Fiat Moves Closer to Wiping Out Debt With Surprise Numbers

(Bloomberg) -- Fiat Chrysler Automobiles NV Chief Executive Officer Sergio Marchionne moved closer to a goal of erasing the automaker’s debt by midyear, with an unexpected announcement that net industrial obligations fell by 45 percent in the first quarter.

The figure, which excludes financial-services debt, dropped to 1.31 billion euros ($1.6 billion) at March 31 from its year-end level, Fiat Chrysler said Thursday in an emailed statement. The Italian-American manufacturer made progress despite the cost of launching new Jeep Wrangler and Ram 1500 models, and currency rates that led earnings before interest and taxes to slightly miss analysts’ estimates.

Marchionne, who is almost never seen in public sporting a tie, has pledged to wear one at a shareholder meeting on June 1 -- if he’s ready to declare victory on a goal of ridding Fiat Chrysler from net industrial debt by midyear. At the meeting, the 65-year-old CEO will unveil his last five-year plan at the automaker he’s run since 2004.

Fiat Chrysler is the only major carmaker still working off a debt load, the legacy of previous European losses and the acquisition of Chrysler after bankruptcy -- and being free of it gives Marchionne greater flexibility on investments and rewarding shareholders with a potential dividend. Analysts at Evercore ISI had expected net industrial debt of about 2.6 billion euros at quarter’s end.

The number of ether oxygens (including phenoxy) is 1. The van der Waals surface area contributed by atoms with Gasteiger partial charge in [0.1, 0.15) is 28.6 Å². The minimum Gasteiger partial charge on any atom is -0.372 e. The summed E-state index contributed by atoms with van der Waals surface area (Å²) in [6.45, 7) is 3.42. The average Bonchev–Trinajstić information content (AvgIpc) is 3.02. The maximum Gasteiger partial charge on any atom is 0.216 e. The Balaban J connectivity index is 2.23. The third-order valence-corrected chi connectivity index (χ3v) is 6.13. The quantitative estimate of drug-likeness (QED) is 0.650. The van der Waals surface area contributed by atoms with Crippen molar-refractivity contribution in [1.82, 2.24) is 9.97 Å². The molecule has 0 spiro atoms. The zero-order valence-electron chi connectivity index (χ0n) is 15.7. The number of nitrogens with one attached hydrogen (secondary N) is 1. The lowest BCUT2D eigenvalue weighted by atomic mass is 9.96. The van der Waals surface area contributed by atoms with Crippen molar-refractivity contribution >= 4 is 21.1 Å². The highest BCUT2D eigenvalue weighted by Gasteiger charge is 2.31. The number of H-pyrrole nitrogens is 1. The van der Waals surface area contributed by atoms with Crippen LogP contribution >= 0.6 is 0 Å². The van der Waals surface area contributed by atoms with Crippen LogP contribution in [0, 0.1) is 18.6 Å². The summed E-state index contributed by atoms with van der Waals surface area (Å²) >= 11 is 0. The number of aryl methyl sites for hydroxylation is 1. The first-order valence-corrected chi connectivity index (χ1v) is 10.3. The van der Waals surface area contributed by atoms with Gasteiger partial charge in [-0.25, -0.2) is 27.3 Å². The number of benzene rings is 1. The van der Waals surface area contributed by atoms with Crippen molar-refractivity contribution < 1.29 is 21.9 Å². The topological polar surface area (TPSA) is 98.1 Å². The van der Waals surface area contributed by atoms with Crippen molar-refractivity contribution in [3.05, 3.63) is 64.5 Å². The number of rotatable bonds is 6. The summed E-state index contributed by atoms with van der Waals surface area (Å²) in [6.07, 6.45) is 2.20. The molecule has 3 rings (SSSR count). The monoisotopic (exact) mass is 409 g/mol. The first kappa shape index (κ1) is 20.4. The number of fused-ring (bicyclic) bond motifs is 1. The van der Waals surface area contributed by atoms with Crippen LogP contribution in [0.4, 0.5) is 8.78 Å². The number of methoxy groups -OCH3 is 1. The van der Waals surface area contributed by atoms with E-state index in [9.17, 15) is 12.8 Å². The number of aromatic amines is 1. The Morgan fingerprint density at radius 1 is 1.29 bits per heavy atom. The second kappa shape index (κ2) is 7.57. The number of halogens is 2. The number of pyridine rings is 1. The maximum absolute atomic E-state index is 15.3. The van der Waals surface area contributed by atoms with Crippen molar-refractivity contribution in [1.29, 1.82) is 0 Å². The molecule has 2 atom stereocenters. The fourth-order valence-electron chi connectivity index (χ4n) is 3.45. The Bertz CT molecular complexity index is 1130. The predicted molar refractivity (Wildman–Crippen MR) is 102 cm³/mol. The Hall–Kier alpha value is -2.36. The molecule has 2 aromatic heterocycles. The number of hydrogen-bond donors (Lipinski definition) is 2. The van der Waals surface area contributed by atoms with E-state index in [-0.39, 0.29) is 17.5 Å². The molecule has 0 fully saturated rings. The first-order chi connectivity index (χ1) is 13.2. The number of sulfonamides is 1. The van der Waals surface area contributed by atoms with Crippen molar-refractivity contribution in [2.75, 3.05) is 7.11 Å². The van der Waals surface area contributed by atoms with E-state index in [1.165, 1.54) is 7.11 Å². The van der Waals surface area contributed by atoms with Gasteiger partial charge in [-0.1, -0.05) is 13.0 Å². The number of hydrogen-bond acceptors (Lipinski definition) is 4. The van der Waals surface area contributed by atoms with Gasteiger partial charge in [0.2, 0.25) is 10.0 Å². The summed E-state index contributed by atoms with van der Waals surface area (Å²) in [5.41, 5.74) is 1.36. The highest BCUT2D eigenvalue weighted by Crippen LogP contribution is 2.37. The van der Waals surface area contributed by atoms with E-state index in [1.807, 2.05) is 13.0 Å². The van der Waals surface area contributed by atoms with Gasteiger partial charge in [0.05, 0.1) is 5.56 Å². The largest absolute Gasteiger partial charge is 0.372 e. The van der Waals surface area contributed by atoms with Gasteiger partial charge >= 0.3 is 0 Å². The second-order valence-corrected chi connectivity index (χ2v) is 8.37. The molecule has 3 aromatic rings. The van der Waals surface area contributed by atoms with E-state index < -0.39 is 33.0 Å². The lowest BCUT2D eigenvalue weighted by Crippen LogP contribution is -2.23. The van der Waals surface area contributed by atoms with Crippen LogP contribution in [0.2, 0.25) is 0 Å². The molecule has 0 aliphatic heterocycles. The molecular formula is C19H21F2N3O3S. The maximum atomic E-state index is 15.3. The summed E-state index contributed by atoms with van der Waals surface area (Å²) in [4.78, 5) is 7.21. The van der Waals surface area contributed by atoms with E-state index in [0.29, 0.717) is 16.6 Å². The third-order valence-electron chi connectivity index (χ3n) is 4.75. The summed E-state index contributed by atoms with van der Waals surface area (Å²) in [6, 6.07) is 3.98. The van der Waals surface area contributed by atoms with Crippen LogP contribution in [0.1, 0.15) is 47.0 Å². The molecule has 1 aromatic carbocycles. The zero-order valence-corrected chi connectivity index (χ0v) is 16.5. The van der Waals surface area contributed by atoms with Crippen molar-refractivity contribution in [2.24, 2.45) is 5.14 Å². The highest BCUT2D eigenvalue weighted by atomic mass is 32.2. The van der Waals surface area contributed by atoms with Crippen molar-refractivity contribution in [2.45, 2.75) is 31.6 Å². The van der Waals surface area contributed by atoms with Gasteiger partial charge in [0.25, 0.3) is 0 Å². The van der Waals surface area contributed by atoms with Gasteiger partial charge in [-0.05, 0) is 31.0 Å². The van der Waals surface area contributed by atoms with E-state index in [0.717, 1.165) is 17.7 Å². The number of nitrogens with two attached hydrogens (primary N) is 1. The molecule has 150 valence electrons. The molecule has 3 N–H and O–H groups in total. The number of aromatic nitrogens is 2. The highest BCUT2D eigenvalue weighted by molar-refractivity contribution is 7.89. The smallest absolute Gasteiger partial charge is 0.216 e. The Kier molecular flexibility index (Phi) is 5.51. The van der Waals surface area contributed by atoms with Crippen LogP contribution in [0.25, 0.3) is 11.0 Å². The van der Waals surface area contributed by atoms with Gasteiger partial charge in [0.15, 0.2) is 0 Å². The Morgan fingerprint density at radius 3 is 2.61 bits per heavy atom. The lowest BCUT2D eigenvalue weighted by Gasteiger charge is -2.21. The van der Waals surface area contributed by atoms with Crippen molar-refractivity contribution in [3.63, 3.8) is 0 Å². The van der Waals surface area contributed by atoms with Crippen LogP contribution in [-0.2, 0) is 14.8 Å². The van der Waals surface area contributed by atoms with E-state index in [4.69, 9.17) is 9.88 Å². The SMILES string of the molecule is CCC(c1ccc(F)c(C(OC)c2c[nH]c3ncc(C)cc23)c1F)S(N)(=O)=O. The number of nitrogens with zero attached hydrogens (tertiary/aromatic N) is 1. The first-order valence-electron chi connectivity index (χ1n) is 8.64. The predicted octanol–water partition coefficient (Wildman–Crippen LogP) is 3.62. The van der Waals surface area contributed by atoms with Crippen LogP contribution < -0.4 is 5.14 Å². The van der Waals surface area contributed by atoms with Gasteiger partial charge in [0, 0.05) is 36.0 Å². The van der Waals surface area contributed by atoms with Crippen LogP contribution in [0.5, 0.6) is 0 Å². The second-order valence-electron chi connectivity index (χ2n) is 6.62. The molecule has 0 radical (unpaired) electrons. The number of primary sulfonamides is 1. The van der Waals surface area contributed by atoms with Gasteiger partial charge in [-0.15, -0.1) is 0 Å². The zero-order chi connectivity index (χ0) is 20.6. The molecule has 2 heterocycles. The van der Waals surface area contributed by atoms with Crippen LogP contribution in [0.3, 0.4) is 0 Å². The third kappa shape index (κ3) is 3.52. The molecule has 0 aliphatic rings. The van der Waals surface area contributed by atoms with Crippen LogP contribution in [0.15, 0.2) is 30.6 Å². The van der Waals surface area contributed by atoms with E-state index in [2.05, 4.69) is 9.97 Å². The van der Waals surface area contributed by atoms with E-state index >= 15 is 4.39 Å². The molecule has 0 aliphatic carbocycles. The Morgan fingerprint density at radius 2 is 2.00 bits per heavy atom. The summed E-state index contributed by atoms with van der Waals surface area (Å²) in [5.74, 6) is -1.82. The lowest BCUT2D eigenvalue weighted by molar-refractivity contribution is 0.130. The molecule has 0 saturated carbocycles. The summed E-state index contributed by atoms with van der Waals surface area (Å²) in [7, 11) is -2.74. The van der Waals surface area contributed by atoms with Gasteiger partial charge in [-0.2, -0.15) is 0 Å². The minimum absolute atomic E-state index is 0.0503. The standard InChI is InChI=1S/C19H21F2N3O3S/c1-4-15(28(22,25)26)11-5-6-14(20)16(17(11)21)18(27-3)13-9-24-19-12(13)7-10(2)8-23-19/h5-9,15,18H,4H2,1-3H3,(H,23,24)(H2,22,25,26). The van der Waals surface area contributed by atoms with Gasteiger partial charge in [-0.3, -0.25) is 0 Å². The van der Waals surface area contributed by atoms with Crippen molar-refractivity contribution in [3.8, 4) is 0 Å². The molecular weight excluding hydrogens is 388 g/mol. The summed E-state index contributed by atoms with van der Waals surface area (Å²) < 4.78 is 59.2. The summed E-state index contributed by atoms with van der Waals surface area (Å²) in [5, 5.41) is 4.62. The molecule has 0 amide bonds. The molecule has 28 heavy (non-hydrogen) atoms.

Elminating it is one of Marchionne’s last big goals before he “passes the baton” to one of his aides next year with his retirement. He’s said he wants to leave the company with a strong enough balance sheet to weather any industry crisis and put it in a position to eventually discuss a merger.

The shares rose as much as 3.2 percent in Milan trading, quickly rebounding from a down-limit halt that followed the profit miss. The stock has gained 32 percent so far this year, giving the company a market value of 29.7 billion euros.

First-quarter results are typically the weakest of the year for U.S. carmakers because of fewer sales in the winter and higher investments.

Marchionne wants Fiat Chrysler to complete this year with about 4 billion euros in net cash. When he announced the plan in 2014, Fiat had about 10 billion euros in debt, and skeptics have called the targets “Fantasyland” and “not credible.” Fiat is on pace to meet all of of its goals from that period, excluding a volume target that was scrapped two years ago as the carmaker ditched uprofitable cars for higher-margin sport utility vehicles.

In June, Marchionne will outline a new five-year plan in which share buybacks and dividends become “endemic” to its structure, he said in the interview. In contrast with its American peers, Fiat Chrysler hasn’t paid a dividend since it was formed the 2014 merger of Fiat and Chrysler.

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